Apologies, Forgiving and Forgiveness

For some reason, I just ran across a September, 2004, article by Martha Beck titled “Always Apologize, Always Explain,” in Oprah Magazine.

It’s still a good read.  Part of what makes it powerful is a list of what is contained in a good apology (itself from Aaron Lazare, the man who—literally—wrote the book on Apology)

1. Full acknowledgement of the offense
2. An explanation
3. Genuine expresssion of remorse
4. Reparations for damage

It’s a fine list (and has prompted me to finally buy Lazare’s book). 

But what I want to focus on is Beck’s own additional thought:

The final gallant act of apology is to release your former victim from any expectation of forgiveness. No matter how noble you have been, he will forgive—or refuse to forgive—on his own terms. That is his right.

Quite right.

It’s instructive that the ninth step of the Twelve Step program literature (you know, the one that pops up in Seinfeld and other sitcoms—the one about making amends), also doesn’t allude to forgiveness. In fact, none of the 12 steps do.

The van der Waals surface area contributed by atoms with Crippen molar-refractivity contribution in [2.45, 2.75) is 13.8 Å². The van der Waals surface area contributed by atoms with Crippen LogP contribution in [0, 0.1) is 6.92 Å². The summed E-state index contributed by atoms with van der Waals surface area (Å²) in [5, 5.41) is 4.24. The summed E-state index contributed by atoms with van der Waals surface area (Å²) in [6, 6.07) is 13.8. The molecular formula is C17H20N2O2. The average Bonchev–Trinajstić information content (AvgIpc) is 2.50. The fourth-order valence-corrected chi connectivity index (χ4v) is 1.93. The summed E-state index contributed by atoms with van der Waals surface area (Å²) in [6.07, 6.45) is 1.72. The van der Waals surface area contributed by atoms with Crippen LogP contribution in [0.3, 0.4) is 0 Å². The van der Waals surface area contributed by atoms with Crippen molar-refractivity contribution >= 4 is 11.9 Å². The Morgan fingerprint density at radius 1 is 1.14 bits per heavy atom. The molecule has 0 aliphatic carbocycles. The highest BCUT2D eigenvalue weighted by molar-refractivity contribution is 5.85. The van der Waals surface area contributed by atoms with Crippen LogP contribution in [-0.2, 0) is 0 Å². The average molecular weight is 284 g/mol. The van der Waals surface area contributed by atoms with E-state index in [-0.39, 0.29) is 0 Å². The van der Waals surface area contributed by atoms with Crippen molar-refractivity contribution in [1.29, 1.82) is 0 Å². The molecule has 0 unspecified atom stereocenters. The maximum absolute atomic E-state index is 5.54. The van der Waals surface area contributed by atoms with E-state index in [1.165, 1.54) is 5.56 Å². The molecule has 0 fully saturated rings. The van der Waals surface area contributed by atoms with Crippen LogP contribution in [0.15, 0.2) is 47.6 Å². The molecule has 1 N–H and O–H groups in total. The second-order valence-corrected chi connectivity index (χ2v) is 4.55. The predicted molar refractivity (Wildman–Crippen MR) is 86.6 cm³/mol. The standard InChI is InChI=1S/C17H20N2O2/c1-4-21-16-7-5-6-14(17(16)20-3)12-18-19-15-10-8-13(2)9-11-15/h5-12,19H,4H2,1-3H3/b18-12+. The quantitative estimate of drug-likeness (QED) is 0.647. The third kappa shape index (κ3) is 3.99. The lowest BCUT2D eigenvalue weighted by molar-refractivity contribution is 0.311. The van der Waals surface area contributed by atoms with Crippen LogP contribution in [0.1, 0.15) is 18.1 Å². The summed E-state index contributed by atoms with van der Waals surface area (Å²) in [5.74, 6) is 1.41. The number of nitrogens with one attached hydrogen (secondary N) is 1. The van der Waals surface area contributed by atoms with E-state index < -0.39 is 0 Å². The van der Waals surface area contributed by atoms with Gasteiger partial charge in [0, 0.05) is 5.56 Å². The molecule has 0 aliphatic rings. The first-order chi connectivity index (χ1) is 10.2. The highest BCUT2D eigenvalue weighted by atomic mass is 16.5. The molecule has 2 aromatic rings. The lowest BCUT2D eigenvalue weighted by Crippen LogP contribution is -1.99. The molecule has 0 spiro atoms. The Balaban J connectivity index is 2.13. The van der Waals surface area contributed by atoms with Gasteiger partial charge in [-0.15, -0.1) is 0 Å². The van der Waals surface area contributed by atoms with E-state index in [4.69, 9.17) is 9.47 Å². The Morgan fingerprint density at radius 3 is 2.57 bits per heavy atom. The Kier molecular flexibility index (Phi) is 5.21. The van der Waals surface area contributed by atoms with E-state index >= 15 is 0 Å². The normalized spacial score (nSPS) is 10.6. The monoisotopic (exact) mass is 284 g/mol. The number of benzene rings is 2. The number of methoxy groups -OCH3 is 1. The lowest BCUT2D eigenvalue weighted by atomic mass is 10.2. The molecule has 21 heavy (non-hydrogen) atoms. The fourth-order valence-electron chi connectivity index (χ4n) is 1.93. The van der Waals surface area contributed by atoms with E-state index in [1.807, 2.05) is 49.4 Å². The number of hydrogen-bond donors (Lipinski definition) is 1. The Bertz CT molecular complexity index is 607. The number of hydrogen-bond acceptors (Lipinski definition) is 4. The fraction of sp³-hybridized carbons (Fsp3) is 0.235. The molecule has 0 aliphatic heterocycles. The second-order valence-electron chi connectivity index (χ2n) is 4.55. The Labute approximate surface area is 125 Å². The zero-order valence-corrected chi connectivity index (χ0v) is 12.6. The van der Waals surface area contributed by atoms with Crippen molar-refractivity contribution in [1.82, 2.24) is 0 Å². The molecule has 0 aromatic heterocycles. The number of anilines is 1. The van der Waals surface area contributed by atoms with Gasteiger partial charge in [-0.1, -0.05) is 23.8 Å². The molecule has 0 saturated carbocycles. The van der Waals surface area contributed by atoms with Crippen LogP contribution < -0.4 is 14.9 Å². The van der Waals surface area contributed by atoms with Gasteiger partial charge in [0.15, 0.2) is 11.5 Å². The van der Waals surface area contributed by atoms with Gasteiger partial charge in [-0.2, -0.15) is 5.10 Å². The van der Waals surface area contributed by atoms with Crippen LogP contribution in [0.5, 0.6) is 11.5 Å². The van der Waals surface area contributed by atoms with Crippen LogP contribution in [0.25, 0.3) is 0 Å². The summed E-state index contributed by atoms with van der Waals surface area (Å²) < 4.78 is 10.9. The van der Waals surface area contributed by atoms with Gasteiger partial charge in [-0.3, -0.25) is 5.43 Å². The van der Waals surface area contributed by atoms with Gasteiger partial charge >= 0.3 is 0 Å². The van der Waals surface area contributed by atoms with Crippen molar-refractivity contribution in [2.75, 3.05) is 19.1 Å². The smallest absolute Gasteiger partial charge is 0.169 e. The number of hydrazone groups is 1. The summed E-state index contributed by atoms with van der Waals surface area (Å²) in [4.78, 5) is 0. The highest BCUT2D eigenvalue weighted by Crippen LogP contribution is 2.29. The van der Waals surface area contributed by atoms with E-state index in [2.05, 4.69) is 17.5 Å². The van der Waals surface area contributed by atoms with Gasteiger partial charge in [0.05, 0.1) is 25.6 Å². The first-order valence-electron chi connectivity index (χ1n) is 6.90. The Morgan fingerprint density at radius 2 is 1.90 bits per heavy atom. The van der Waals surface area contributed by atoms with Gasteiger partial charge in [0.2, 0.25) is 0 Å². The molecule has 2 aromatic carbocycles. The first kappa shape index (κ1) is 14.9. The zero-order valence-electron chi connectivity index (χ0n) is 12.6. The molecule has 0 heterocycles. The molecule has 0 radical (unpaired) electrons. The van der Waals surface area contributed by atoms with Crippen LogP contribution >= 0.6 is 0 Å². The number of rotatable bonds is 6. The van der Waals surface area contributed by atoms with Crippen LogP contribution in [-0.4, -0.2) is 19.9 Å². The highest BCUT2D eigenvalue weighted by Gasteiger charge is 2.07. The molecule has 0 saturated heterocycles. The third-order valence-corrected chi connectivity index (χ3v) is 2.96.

I think this is because Beck, and the 12-Step program, recognize that life is a messy business. To forgive, one has to have a very clean heart in the first place.  And we—I’ll be clean here and just say I—rarely do.

If I’m in a rush to forgive people, I most likely am still judging them for some harm they did to me.  If I’m consternated about being forgiven, well, that’s all about me; and apologies don’t come from a good place if they’re all about me.

Apologies should not be tainted by forgiving, or by seeking forgiveness.  Those have their place, but it’s elsewhere. 

A good apology tries to set aright something that you set awry by impinging on another’s will.  It’s only appropriate that the apology itself refrain from further imposition of will. Hence the separation from forgiving or forgiveness.

Apologizing is fundamentally about taking full responsibility for your own role—no more, no less—in what goes on.  Fully owning your words, your actions, your life helps everything fall into place.  Blame is gone.  Wishing is gone.  Whining and tweaking and sliming and spinning are all gone when you take responsibility for your own role—no more, no less—in what goes on.  As Phil McGee says, blame is captivity, and responsibility is freedom.

In that vein, I want to apologize to (he knows who he is) for what happened back in (he knows when it was).  It was my doing—he knows that, and I want to say to him he was right.   And I’m sorry.

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